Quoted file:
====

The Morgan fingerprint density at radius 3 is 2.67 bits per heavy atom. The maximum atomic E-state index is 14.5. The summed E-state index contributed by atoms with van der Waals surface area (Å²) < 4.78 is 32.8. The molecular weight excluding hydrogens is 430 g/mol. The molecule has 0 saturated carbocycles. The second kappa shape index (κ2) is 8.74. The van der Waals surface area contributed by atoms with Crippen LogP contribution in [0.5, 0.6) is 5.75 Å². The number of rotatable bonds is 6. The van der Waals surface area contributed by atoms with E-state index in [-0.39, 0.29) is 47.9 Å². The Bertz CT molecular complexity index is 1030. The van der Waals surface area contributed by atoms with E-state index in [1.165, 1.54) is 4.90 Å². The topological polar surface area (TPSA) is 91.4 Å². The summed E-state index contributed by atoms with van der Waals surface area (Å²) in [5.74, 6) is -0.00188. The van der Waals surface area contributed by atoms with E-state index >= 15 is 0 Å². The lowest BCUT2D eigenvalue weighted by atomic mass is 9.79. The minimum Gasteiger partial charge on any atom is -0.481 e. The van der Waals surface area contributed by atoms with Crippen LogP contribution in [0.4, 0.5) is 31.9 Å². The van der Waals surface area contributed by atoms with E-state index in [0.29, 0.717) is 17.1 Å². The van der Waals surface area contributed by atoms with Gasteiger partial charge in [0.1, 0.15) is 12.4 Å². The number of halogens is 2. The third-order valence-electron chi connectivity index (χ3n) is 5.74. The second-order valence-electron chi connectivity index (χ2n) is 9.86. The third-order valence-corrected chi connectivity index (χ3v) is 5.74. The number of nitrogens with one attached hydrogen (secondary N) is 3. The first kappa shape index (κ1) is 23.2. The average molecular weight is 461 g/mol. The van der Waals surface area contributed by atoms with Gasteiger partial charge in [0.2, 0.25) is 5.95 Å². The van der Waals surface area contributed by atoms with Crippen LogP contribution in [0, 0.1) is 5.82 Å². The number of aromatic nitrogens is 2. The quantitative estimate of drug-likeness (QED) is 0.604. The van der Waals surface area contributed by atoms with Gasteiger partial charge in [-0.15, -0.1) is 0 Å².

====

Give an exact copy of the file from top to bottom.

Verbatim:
The Morgan fingerprint density at radius 3 is 2.67 bits per heavy atom. The maximum atomic E-state index is 14.5. The summed E-state index contributed by atoms with van der Waals surface area (Å²) < 4.78 is 32.8. The molecular weight excluding hydrogens is 430 g/mol. The molecule has 0 saturated carbocycles. The second kappa shape index (κ2) is 8.74. The van der Waals surface area contributed by atoms with Crippen LogP contribution in [0.5, 0.6) is 5.75 Å². The number of rotatable bonds is 6. The van der Waals surface area contributed by atoms with E-state index in [-0.39, 0.29) is 47.9 Å². The Bertz CT molecular complexity index is 1030. The van der Waals surface area contributed by atoms with E-state index in [1.165, 1.54) is 4.90 Å². The topological polar surface area (TPSA) is 91.4 Å². The summed E-state index contributed by atoms with van der Waals surface area (Å²) in [5.74, 6) is -0.00188. The van der Waals surface area contributed by atoms with E-state index >= 15 is 0 Å². The lowest BCUT2D eigenvalue weighted by atomic mass is 9.79. The minimum Gasteiger partial charge on any atom is -0.481 e. The van der Waals surface area contributed by atoms with Crippen LogP contribution in [0.4, 0.5) is 31.9 Å². The van der Waals surface area contributed by atoms with E-state index in [0.29, 0.717) is 17.1 Å². The van der Waals surface area contributed by atoms with Gasteiger partial charge in [0.1, 0.15) is 12.4 Å². The number of halogens is 2. The third-order valence-electron chi connectivity index (χ3n) is 5.74. The second-order valence-electron chi connectivity index (χ2n) is 9.86. The third-order valence-corrected chi connectivity index (χ3v) is 5.74. The number of nitrogens with one attached hydrogen (secondary N) is 3. The first kappa shape index (κ1) is 23.2. The average molecular weight is 461 g/mol. The van der Waals surface area contributed by atoms with Gasteiger partial charge in [0.2, 0.25) is 5.95 Å². The van der Waals surface area contributed by atoms with Crippen LogP contribution in [0, 0.1) is 5.82 Å². The number of aromatic nitrogens is 2. The quantitative estimate of drug-likeness (QED) is 0.604. The van der Waals surface area contributed by atoms with Gasteiger partial charge in [-0.15, -0.1) is 0 Å².